University of California, Davis food safety field scientists Michele Jay-Russell, Paula Kahn-Rivadeneira, Anna Zwieniecka, Navreen Pandher and Peiman Aminabadi celebrate the first day of their experiment testing E. coli survival in soil. Courtesy of Fhon Saharuetai hide caption

itoggle caption Courtesy of Fhon Saharuetai

Researchers stroked babies' faces with a paintbrush while they watched the same thing happening to a baby in a video. How long the babies in the experiment watched the screen gave clues to what they were thinking. Courtesy of Maria Laura Filippetti hide caption

itoggle caption Courtesy of Maria Laura Filippetti

The plate on the left contains about equal numbers of colonies of two different bacteria. After the bacteria compete and evolve, the lighter ones have taken the lead in the plate on the right. Courtesy of Michael Wiser hide caption

itoggle caption Courtesy of Michael Wiser

An anatomical drawing shows the ligaments on the outside surface of the knee. The anterolateral ligament connects the thigh bone to the shinbone. Courtesy of University Hospitals Leuven hide caption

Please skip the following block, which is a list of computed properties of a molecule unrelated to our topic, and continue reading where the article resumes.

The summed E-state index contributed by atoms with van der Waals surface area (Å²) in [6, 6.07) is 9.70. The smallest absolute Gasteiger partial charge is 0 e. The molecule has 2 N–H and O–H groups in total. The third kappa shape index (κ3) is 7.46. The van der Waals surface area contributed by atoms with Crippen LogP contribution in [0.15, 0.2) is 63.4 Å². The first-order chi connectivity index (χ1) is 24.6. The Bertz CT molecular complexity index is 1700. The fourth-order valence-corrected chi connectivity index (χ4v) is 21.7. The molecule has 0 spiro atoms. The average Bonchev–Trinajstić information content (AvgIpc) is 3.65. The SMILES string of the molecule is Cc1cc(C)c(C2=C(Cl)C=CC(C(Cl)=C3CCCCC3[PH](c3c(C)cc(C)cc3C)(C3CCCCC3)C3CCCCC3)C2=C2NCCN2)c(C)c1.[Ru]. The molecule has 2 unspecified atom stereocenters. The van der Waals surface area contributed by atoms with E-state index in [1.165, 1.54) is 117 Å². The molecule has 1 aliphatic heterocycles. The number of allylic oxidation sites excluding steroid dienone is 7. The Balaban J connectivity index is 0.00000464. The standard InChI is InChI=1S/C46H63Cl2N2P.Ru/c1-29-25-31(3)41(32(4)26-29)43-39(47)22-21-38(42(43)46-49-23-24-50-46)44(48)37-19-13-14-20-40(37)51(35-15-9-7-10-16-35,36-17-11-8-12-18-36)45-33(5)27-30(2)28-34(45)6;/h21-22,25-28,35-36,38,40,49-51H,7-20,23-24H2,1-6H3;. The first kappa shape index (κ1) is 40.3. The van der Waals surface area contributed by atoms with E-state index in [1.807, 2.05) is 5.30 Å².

itoggle caption Courtesy of University Hospitals Leuven

Bob Adams is a lab animal veterinarian at Johns Hopkins University. Maggie Starbard/NPR hide caption

itoggle caption Maggie Starbard/NPR

The botulism toxin comes from Clostridium botulinum bacteria, seen here in a colorized micrograph. James Cavallini/Science Source hide caption

itoggle caption James Cavallini/Science Source

Classical mechanics, represented by Isaac Newton, typically doesn't play nicely with quantum mechanics, represented by Schrodinger's cat. But the 2013 Nobel laureates for chemistry figured out a way to get the two to work together. Courtesy of the Nobel Prize hide caption

itoggle caption Courtesy of the Nobel Prize

Tourists are dwarfed by the Very Large Array in 2005. The facility, on the Plains of San Agustin, 50 miles west of Socorro, N.M., has been closed as a result of the government shutdown. The VLA consists of 27 radio antennas linked together to simulate the capabilities of a single dish 17 miles in diameter. Robyn Beck/AFP/Getty Images hide caption

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From left: Randy Schekman, Thomas Suedhof and James Rothman shared the 2013 Nobel Prize in Physiology or Medicine. Reuters /Landov hide caption

itoggle caption Reuters /Landov